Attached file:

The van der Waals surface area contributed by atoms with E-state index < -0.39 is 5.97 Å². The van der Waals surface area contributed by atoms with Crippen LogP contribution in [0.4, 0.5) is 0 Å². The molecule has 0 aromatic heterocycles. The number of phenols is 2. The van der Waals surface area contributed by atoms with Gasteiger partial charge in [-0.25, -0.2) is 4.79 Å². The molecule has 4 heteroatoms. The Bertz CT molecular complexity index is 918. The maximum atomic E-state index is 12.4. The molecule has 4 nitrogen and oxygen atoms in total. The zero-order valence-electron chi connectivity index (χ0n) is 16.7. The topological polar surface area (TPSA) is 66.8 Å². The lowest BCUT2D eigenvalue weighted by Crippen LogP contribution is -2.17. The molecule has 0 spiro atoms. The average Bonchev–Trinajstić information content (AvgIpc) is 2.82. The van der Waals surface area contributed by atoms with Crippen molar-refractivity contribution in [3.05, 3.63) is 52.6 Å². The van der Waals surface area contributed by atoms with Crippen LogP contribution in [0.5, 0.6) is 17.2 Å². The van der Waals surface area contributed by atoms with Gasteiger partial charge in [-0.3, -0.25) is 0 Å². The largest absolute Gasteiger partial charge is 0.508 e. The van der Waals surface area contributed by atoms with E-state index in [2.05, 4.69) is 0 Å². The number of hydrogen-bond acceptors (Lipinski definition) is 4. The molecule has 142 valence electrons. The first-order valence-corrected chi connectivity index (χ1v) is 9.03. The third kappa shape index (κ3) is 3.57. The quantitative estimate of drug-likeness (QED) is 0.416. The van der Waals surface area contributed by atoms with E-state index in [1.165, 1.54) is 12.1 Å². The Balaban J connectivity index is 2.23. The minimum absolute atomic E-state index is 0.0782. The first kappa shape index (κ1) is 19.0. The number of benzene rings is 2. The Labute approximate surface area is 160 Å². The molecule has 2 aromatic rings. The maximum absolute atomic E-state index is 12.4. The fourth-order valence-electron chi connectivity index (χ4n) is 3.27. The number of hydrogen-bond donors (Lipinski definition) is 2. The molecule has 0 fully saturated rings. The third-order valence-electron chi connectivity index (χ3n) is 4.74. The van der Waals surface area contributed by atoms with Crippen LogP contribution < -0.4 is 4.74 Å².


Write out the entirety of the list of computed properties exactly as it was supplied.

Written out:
The van der Waals surface area contributed by atoms with E-state index < -0.39 is 5.97 Å². The van der Waals surface area contributed by atoms with Crippen LogP contribution in [0.4, 0.5) is 0 Å². The molecule has 0 aromatic heterocycles. The number of phenols is 2. The van der Waals surface area contributed by atoms with Gasteiger partial charge in [-0.25, -0.2) is 4.79 Å². The molecule has 4 heteroatoms. The Bertz CT molecular complexity index is 918. The maximum atomic E-state index is 12.4. The molecule has 4 nitrogen and oxygen atoms in total. The zero-order valence-electron chi connectivity index (χ0n) is 16.7. The topological polar surface area (TPSA) is 66.8 Å². The lowest BCUT2D eigenvalue weighted by Crippen LogP contribution is -2.17. The molecule has 0 spiro atoms. The average Bonchev–Trinajstić information content (AvgIpc) is 2.82. The van der Waals surface area contributed by atoms with Crippen molar-refractivity contribution in [3.05, 3.63) is 52.6 Å². The van der Waals surface area contributed by atoms with Crippen LogP contribution in [0.5, 0.6) is 17.2 Å². The van der Waals surface area contributed by atoms with Gasteiger partial charge in [-0.3, -0.25) is 0 Å². The largest absolute Gasteiger partial charge is 0.508 e. The van der Waals surface area contributed by atoms with E-state index in [2.05, 4.69) is 0 Å². The number of hydrogen-bond acceptors (Lipinski definition) is 4. The molecule has 142 valence electrons. The first-order valence-corrected chi connectivity index (χ1v) is 9.03. The third kappa shape index (κ3) is 3.57. The quantitative estimate of drug-likeness (QED) is 0.416. The van der Waals surface area contributed by atoms with E-state index in [1.165, 1.54) is 12.1 Å². The Balaban J connectivity index is 2.23. The minimum absolute atomic E-state index is 0.0782. The first kappa shape index (κ1) is 19.0. The number of benzene rings is 2. The Labute approximate surface area is 160 Å². The molecule has 2 aromatic rings. The maximum absolute atomic E-state index is 12.4. The fourth-order valence-electron chi connectivity index (χ4n) is 3.27. The number of hydrogen-bond donors (Lipinski definition) is 2. The molecule has 0 fully saturated rings. The third-order valence-electron chi connectivity index (χ3n) is 4.74. The van der Waals surface area contributed by atoms with Crippen LogP contribution < -0.4 is 4.74 Å².